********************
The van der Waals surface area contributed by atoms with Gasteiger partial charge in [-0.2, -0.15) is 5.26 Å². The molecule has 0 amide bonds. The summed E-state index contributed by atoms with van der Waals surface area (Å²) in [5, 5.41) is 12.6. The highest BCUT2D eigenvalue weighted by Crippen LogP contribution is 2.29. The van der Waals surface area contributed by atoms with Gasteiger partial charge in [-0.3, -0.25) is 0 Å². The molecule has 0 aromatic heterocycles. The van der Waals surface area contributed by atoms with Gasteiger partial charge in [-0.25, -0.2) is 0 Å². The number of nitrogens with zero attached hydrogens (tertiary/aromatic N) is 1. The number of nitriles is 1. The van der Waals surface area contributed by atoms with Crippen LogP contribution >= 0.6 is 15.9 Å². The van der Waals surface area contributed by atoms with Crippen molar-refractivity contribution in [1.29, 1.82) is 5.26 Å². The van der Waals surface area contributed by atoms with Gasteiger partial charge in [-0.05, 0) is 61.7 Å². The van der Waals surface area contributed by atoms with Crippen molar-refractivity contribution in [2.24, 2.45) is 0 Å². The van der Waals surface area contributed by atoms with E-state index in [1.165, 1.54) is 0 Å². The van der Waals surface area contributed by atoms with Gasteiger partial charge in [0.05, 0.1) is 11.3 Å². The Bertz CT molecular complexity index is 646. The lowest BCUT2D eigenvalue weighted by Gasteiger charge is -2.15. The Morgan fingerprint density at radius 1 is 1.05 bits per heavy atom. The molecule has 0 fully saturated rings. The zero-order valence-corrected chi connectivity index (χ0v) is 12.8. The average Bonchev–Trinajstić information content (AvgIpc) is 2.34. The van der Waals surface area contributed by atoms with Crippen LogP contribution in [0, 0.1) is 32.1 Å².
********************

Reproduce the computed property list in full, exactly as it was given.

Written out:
The van der Waals surface area contributed by atoms with Gasteiger partial charge in [-0.2, -0.15) is 5.26 Å². The molecule has 0 amide bonds. The summed E-state index contributed by atoms with van der Waals surface area (Å²) in [5, 5.41) is 12.6. The highest BCUT2D eigenvalue weighted by Crippen LogP contribution is 2.29. The van der Waals surface area contributed by atoms with Gasteiger partial charge in [-0.3, -0.25) is 0 Å². The molecule has 0 aromatic heterocycles. The van der Waals surface area contributed by atoms with Gasteiger partial charge in [-0.25, -0.2) is 0 Å². The number of nitrogens with zero attached hydrogens (tertiary/aromatic N) is 1. The number of nitriles is 1. The van der Waals surface area contributed by atoms with Crippen LogP contribution >= 0.6 is 15.9 Å². The van der Waals surface area contributed by atoms with Crippen molar-refractivity contribution in [1.29, 1.82) is 5.26 Å². The van der Waals surface area contributed by atoms with Gasteiger partial charge in [-0.05, 0) is 61.7 Å². The van der Waals surface area contributed by atoms with Crippen molar-refractivity contribution in [2.24, 2.45) is 0 Å². The van der Waals surface area contributed by atoms with E-state index in [1.165, 1.54) is 0 Å². The van der Waals surface area contributed by atoms with Gasteiger partial charge in [0.05, 0.1) is 11.3 Å². The Bertz CT molecular complexity index is 646. The lowest BCUT2D eigenvalue weighted by Gasteiger charge is -2.15. The Morgan fingerprint density at radius 1 is 1.05 bits per heavy atom. The molecule has 0 fully saturated rings. The zero-order valence-corrected chi connectivity index (χ0v) is 12.8. The average Bonchev–Trinajstić information content (AvgIpc) is 2.34. The van der Waals surface area contributed by atoms with Crippen LogP contribution in [0, 0.1) is 32.1 Å².